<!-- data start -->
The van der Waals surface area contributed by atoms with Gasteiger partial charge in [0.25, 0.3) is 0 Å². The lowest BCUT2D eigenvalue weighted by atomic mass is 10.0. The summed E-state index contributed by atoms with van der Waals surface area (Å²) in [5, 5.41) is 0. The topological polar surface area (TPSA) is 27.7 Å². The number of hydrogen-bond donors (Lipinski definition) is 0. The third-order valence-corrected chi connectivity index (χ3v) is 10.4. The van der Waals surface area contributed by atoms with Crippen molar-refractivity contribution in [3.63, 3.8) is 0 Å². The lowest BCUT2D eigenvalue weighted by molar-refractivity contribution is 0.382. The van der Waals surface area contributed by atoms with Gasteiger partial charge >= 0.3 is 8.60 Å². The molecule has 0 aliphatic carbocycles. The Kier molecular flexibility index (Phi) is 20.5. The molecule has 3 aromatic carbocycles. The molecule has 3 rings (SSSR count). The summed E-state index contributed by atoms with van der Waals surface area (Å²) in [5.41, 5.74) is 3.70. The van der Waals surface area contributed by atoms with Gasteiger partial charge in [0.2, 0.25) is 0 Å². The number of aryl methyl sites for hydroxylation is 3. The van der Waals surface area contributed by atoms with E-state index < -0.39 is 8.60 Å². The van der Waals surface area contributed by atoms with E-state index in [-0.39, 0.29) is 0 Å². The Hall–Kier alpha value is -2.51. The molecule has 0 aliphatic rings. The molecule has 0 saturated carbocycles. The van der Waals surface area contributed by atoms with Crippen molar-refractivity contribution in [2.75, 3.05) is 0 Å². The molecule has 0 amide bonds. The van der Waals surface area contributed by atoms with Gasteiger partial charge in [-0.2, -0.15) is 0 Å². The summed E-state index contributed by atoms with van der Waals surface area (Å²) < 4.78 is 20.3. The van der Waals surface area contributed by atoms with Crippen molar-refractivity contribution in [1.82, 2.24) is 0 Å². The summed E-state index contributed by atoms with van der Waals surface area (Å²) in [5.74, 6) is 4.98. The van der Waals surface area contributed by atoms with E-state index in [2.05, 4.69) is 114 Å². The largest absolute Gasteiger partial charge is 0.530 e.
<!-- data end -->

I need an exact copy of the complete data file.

The van der Waals surface area contributed by atoms with Gasteiger partial charge in [0.25, 0.3) is 0 Å². The lowest BCUT2D eigenvalue weighted by atomic mass is 10.0. The summed E-state index contributed by atoms with van der Waals surface area (Å²) in [5, 5.41) is 0. The topological polar surface area (TPSA) is 27.7 Å². The number of hydrogen-bond donors (Lipinski definition) is 0. The third-order valence-corrected chi connectivity index (χ3v) is 10.4. The van der Waals surface area contributed by atoms with Crippen molar-refractivity contribution in [3.63, 3.8) is 0 Å². The lowest BCUT2D eigenvalue weighted by molar-refractivity contribution is 0.382. The van der Waals surface area contributed by atoms with Gasteiger partial charge >= 0.3 is 8.60 Å². The molecule has 0 aliphatic carbocycles. The Kier molecular flexibility index (Phi) is 20.5. The molecule has 3 aromatic carbocycles. The molecule has 3 rings (SSSR count). The summed E-state index contributed by atoms with van der Waals surface area (Å²) in [5.41, 5.74) is 3.70. The van der Waals surface area contributed by atoms with Gasteiger partial charge in [0.2, 0.25) is 0 Å². The number of aryl methyl sites for hydroxylation is 3. The van der Waals surface area contributed by atoms with E-state index < -0.39 is 8.60 Å². The van der Waals surface area contributed by atoms with E-state index in [-0.39, 0.29) is 0 Å². The Hall–Kier alpha value is -2.51. The molecule has 0 aliphatic rings. The molecule has 0 saturated carbocycles. The van der Waals surface area contributed by atoms with Crippen molar-refractivity contribution in [2.75, 3.05) is 0 Å². The molecule has 0 amide bonds. The van der Waals surface area contributed by atoms with Gasteiger partial charge in [-0.2, -0.15) is 0 Å². The summed E-state index contributed by atoms with van der Waals surface area (Å²) < 4.78 is 20.3. The van der Waals surface area contributed by atoms with Crippen molar-refractivity contribution in [1.82, 2.24) is 0 Å². The summed E-state index contributed by atoms with van der Waals surface area (Å²) in [5.74, 6) is 4.98. The van der Waals surface area contributed by atoms with E-state index in [2.05, 4.69) is 114 Å². The largest absolute Gasteiger partial charge is 0.530 e.